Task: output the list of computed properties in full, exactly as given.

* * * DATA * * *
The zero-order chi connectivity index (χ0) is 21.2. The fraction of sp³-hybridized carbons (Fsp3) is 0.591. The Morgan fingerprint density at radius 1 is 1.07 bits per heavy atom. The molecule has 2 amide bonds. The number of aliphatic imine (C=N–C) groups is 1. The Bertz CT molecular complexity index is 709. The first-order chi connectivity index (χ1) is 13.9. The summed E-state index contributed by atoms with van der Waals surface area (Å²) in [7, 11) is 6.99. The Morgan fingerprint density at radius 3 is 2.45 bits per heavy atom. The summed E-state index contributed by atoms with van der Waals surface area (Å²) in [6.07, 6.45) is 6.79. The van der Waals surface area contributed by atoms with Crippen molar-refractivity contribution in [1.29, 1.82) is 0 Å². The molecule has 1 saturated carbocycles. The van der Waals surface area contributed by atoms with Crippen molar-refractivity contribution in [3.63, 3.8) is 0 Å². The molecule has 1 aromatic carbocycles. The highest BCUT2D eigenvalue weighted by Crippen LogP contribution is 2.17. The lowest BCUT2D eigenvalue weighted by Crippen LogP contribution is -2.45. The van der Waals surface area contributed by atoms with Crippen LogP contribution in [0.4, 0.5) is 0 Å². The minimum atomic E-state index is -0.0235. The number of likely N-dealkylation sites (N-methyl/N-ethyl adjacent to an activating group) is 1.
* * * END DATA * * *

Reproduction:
The zero-order chi connectivity index (χ0) is 21.2. The fraction of sp³-hybridized carbons (Fsp3) is 0.591. The Morgan fingerprint density at radius 1 is 1.07 bits per heavy atom. The molecule has 2 amide bonds. The number of aliphatic imine (C=N–C) groups is 1. The Bertz CT molecular complexity index is 709. The first-order chi connectivity index (χ1) is 13.9. The summed E-state index contributed by atoms with van der Waals surface area (Å²) in [7, 11) is 6.99. The Morgan fingerprint density at radius 3 is 2.45 bits per heavy atom. The summed E-state index contributed by atoms with van der Waals surface area (Å²) in [6.07, 6.45) is 6.79. The van der Waals surface area contributed by atoms with Crippen molar-refractivity contribution in [1.29, 1.82) is 0 Å². The molecule has 1 saturated carbocycles. The van der Waals surface area contributed by atoms with Crippen molar-refractivity contribution in [3.63, 3.8) is 0 Å². The molecule has 1 aromatic carbocycles. The highest BCUT2D eigenvalue weighted by Crippen LogP contribution is 2.17. The lowest BCUT2D eigenvalue weighted by Crippen LogP contribution is -2.45. The van der Waals surface area contributed by atoms with Crippen LogP contribution in [0.4, 0.5) is 0 Å². The minimum atomic E-state index is -0.0235. The number of likely N-dealkylation sites (N-methyl/N-ethyl adjacent to an activating group) is 1.